Estate Planning and How It is Used in Divorces
Divorce is the outcome of a failed marriage. The dissolving of a marital partnership should also involve both divorcing spouses estate plan during the divorce and post-divorce. In most cases, a divorcing spouse is not legally removed from receiving financial benefits under their other divorcing spouse’s Last Will and Testament or Trust while the divorce is pending. This can result in your spouse receiving part or all of your probate assets if you die during the divorce which we have unfortunately witnessed before. The Law Offices of Matthew Z. Martell can assist you with preparing new estate planning documents before or during your divorce which enforcing your current wishes.
Estate Planning Before A Divorce
First, a spouse should never just assume the contents of their probate estate will go automatically to their spouse once they are deceased. If your wishes are not expressed correctly, then it creates an opening for another family member to contest the validity of your will and/or trust.
Secondly, a divorce forces both spouses to eventually decide where their respective assets will go when they are dead. If you wait until the divorce is filed, then you are limited in what can be changed in your overall estate plan. For example, in the 12th Judicial Circuit (Sarasota, Manatee, and Desoto Counties), you cannot change your beneficiaries on your life insurance, bank accounts, stock brokerage accounts, etc. after the divorce is filed. You can still revoke your prior estate planning documents in order to create a new will, trust, Durable Power of Attorney, Designation of Health Care Surrogate, HIPAA Release, Declaration of Pre-Need Guardian, and Living Will. However, that may change in the future. So, the best practice is to also complete a new estate plan before the divorce is filed. That way, you can designate exactly who gets your half of their marital estate if you die during divorce.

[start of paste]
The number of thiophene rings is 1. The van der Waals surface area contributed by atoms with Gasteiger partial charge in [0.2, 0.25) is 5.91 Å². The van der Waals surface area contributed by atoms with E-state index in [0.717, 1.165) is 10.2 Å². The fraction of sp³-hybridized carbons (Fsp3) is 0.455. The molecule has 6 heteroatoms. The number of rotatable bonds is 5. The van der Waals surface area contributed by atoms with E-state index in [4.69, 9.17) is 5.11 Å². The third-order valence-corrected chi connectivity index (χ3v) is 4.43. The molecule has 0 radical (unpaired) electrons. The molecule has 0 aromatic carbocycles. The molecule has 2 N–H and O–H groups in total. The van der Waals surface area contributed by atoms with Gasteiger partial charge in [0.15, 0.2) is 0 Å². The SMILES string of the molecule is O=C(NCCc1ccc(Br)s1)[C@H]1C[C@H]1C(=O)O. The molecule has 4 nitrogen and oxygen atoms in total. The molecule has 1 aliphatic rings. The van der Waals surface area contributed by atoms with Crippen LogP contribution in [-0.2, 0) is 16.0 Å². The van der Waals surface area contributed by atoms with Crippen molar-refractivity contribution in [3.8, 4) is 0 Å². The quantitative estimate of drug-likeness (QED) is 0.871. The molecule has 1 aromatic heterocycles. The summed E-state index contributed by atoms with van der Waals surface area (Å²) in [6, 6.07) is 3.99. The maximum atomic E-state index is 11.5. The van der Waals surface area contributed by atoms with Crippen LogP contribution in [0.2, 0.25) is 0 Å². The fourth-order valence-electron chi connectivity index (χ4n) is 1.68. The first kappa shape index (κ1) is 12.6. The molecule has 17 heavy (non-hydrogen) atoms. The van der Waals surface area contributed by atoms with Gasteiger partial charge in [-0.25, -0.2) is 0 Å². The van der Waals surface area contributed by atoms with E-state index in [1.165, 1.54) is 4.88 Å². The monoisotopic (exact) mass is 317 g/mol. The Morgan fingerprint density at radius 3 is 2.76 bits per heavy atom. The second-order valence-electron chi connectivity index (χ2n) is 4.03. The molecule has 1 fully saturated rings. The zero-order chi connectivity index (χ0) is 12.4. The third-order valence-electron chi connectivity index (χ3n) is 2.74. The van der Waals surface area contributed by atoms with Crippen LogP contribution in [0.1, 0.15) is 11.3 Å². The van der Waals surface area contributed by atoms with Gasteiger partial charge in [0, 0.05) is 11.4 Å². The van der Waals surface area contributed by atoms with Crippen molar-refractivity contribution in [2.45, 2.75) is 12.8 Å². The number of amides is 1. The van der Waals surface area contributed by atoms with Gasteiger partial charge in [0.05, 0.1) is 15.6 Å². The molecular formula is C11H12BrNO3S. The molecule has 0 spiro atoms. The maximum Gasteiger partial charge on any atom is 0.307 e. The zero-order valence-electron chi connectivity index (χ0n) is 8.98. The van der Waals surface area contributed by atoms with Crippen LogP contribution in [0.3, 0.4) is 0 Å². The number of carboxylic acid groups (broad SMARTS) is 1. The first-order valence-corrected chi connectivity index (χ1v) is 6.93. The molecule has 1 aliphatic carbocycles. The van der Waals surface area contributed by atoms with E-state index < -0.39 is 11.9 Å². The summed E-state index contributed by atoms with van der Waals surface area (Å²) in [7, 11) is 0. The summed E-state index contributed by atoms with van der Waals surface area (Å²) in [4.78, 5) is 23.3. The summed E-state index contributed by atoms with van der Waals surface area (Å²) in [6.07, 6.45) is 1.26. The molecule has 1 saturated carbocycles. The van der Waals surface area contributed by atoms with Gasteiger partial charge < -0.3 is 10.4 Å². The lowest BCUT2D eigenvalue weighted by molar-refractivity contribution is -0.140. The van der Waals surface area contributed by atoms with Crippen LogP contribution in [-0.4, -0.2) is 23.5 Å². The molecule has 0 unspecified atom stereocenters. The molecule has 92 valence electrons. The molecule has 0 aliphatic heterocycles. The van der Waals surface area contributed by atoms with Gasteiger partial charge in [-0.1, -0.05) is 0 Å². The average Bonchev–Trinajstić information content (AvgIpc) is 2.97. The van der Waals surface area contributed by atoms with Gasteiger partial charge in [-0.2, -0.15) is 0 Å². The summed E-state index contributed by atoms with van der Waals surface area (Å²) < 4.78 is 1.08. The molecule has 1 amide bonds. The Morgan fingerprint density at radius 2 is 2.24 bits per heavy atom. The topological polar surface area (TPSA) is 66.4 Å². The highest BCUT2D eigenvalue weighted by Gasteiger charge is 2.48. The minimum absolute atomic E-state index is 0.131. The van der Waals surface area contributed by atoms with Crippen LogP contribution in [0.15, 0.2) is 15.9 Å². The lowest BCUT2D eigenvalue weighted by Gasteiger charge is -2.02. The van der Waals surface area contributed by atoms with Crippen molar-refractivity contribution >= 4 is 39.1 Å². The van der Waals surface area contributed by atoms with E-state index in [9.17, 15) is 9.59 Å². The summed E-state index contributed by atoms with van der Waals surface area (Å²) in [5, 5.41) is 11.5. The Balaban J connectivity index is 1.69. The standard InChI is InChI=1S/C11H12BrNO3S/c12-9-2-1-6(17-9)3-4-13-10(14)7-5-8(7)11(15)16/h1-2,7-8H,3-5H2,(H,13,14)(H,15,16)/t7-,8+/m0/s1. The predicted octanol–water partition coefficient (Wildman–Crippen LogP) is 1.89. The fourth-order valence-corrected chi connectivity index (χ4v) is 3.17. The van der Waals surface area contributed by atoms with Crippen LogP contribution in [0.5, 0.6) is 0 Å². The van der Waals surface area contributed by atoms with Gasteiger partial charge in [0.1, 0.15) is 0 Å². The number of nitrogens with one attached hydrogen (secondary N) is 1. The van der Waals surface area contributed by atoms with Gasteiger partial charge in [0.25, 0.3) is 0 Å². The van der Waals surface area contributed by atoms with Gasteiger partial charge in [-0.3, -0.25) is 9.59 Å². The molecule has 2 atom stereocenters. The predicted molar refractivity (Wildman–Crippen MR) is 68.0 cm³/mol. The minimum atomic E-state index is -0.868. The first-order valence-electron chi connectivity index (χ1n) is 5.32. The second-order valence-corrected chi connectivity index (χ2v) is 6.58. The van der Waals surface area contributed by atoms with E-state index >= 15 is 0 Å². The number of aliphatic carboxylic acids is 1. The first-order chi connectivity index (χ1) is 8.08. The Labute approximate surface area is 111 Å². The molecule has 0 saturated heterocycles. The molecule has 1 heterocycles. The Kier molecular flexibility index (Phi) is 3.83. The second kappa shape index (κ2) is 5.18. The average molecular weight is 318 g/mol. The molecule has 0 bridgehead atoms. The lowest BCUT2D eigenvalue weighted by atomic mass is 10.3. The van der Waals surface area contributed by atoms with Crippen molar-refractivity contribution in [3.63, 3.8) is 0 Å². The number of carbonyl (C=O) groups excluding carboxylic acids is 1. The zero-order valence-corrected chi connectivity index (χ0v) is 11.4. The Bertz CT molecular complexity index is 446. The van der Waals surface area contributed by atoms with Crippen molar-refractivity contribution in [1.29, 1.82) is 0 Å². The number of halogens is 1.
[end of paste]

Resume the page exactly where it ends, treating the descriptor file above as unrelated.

Estate Planning After the Divorce has Been Filed
Married couples normally plan for their future. Often, one party will be named as the sole beneficiary of the other spouse’s estate. But if divorce is occurring, a divorcing person may ask: does divorce invalidate my will?
Generally, former spouses do not gain control of a former spouse’s estate unless the certain assets are still jointly titled after the divorce, are payable and/or transfer directly upon death, and are classified as being outside of your probate estate. If you are concerned about things such as your life insurance, IRAs, and 401Ks, then you should have your former spouse’s name legally removed immediately after the divorce is finalized.
In regard to your Will, after the Final Judgment of Divorce has been entered, then a Will which lists your former spouse as a beneficiary of your estate and the Personal Representative of your estate would be invalidated as to these designations. However, as discussed above, if the divorce is still pending and not completed, then your soon-to-be ex-spouse would still receive anything and everything you left her or him pursuant to your Will and/or Trust. That is why it very is important to update your complete estate plan during your divorce if you were not able to do so prior to the divorce being filed.